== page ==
Thank you Tin Bird Choir for my intro and outro music. You can subscribe to JACKS FARM RADIO on i Tunes and please rate the show when you do.

Maysie’s Farm and Cucina Verde

Annmarie and Sam Cantrell join me on this episode.

Sam runs Maysie’s Farm Conservation Center. He’s a conservationist at heart and a dreamer too. Sam started his CSA in the ’90’s. We talk about some of the history of the CSA movement including Sam’s 1980’s brush with one of the earliest adopters of the CSA concept in the USA. A look at history I think, is a look at change. From my experience, small farmers are changing their businesses more frequently than most. Face it, farming is a commodity business where it’s quite difficult to differentiate one farmers products from the same ones another farmer is growing.

With this challenge of differentiation comes the need to tweak your business more frequently than most, I think, and you’ll hear how Sam has done that to keep himself afloat. You will hear about the ever-present stress of the business coming from both managing perceived customer expectations and managing the labor to meet those expectations.

Annmarie has worked as an educator her entire adult life. She currently operates Cucina Verde providing culinary wellness training. She also sells her own fermented foods at local farmers markets. Annmarie is a founding member of GMO Free PA where she advocates for food labeling policies.

I mention the book: [amazon text=Tomorrow’s Table&asin=B00BR5LC72] by Pamela Ronald and Raoul Adamchak. This book discusses the practical juggle between the need to supply the world with food and the need for environmental and economic sustainability for the farms that grow your food.

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Root Mass Farm- 3 acre vegetable farm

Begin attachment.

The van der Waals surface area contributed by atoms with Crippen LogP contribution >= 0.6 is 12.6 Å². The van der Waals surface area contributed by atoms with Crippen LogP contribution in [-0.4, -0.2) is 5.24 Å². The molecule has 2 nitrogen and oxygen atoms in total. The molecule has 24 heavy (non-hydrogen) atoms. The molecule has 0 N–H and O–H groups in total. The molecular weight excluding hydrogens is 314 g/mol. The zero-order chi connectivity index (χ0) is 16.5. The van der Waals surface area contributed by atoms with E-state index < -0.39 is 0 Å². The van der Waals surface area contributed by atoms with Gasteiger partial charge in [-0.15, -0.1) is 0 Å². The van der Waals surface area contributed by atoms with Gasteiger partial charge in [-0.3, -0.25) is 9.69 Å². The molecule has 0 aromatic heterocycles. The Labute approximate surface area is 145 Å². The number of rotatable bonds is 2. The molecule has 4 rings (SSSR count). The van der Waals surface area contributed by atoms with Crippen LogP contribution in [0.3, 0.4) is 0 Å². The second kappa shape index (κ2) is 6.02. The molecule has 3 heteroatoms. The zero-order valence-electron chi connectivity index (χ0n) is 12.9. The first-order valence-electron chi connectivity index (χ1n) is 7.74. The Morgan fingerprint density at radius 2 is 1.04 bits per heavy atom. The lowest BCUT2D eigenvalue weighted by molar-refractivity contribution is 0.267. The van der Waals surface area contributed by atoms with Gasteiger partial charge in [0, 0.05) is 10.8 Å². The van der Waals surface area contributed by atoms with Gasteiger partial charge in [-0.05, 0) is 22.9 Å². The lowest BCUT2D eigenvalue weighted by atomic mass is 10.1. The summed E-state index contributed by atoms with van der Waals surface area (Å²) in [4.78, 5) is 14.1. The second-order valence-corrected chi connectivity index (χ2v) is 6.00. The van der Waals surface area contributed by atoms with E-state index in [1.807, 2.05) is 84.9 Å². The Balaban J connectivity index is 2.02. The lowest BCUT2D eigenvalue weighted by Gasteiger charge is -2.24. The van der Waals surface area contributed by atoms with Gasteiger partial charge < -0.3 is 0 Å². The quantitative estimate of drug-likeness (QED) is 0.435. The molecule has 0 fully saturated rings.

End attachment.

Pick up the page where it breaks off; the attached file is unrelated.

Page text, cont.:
Lindsey Shapiro and Landon Jefferies own and operate 3 year old Root Mass Farm in Oley, PA. This young, well educated couple work on a limited budget growing vegetables that they sell primarily at farmers markets in Philadelphia, Pa.

Lindsey and Landon really are doing this on a virtual shoestring. You’ll hear about the limited equipment they use, how they found a farm to lease and what they eat during the busy season. Lindsey and Landon sell their produce at Headhouse Square and The Frankford Transportation Center markets in Philadelphia.

If anything this discussion really points to the need for you to spend more of your food budget at your most local, Producer Only Farmers Market. Producer Only Farmers Markets are just that; the folks selling at those markets are growing and or making their own items to sell directly to you. In The food industry, the vast majority of profit typically goes to the wholesalers. Supporting your local farmers at a Producer Only Farmers Market is a really heathy decision for both you, your community and the producer. Shopping this way helps the farmer or producer capture more of the profit in the transaction.

Lindsey and Landon are a terrific example of the modest, hard working, idealistic food producers you’ll meet at your local producer only farmers market. These are the types of local food industry people you need to support. Hope you enjoy this conversation with Root Mass Farm.